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What a Green should do about Bernie Sanders

A New Electoral Politics is Possible

Ian Wilder and Prez Candidate Cynthia McKinney.

Ian Wilder and Prez Candidate Cynthia McKinney.

This article is meant to explore an alternative to what is given as a quadrennial binary choice of either attacking a progressive Democratic Presidential candidate or an imminent existential dilemma of Green Party closing shop and submitting to him.  This article could have just as easily been written in past presidential election cycles about Kucinich as it is now written about Sanders.  I want to caution my Democratic Party friends that I see no need to widen scope of this inquiry to include corporate Democratic Leadership Conference candidates such as Clinton, Obama, Kerry, and Gore.

Before I dive into a discussion of what to do, I want to make clear that this is not merely armchair musings.  I have been in the streets as an electoral activist for over 3 decades. I have carried countless petitions; run phone banks; run campaigns: run for office myself; been a committeeperson in two different parties; and worked Presidential  conventions for two different parties.  I started in electoral politics at age 17 with my mother’s town board race, was a County Democratic Committeeman at 18 and left the Democratic Party to become a Blank voter in 1993. I came back to electoral politics in 2000 with Nader’s Green Party run (as many did); joined the Green Party; and was elected New York State Green Party co-chair within 2 years.  Though I now focus on local politics, I keep informed about the national discussions.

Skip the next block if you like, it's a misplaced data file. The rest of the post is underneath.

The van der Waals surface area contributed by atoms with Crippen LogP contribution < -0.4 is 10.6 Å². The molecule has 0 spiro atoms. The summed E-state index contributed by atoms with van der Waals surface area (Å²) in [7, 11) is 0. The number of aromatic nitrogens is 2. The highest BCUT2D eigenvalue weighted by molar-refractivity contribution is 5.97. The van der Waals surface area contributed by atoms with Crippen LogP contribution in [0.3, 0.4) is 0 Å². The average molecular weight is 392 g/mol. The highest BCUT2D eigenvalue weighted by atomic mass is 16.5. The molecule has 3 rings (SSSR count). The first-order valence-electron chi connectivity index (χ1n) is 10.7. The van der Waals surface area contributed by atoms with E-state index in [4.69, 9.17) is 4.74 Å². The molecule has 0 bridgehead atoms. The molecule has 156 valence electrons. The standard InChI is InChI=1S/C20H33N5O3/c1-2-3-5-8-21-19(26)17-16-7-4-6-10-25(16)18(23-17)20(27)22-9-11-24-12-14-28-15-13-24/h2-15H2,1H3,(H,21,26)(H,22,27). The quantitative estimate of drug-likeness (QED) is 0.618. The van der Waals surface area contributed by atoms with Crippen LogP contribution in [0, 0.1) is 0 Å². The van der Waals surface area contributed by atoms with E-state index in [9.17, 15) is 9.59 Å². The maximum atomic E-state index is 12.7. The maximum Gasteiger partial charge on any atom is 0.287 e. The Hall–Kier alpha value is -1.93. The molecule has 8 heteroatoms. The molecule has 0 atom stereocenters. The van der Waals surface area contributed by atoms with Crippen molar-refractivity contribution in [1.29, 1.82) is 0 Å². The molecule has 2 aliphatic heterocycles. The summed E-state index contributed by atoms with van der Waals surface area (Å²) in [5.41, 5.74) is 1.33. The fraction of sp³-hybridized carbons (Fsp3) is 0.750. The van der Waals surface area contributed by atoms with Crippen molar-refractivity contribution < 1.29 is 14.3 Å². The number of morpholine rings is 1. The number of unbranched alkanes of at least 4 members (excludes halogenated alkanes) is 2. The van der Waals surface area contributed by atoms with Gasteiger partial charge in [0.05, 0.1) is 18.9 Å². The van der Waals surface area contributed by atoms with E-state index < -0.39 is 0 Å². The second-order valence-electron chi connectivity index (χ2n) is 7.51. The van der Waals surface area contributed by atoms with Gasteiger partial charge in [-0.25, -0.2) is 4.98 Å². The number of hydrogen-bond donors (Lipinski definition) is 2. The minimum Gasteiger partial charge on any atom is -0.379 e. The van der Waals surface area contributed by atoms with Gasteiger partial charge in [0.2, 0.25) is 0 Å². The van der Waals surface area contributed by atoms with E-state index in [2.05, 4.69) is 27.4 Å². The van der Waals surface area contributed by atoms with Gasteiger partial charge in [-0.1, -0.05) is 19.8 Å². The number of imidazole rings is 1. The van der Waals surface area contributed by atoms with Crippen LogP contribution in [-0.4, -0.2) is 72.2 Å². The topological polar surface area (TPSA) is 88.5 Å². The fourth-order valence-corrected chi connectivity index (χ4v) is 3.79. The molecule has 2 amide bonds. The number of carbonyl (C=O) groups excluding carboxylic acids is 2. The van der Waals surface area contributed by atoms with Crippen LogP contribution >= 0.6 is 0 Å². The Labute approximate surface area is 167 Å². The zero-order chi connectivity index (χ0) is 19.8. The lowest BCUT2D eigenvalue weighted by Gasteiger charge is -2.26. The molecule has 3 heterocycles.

In a manner that is tiring to those who have been through numerous Presidential election cycles, I am watching the same argument go through Democratic party and Green Party circles regarding the latest progressive Democratic Presidential hopeful.  It’s like being stuck in the back of the car on a long trip listening to a long-married couple up front have the same argument that they have on every trip. It’s hurtful. No one wins, everyone loses, and the trip is made miserable. In that way, this discussion is not about any particular argument on any particular car trip, it is about making the whole process better for everyone regardless of the candidates or the year of the election cycle.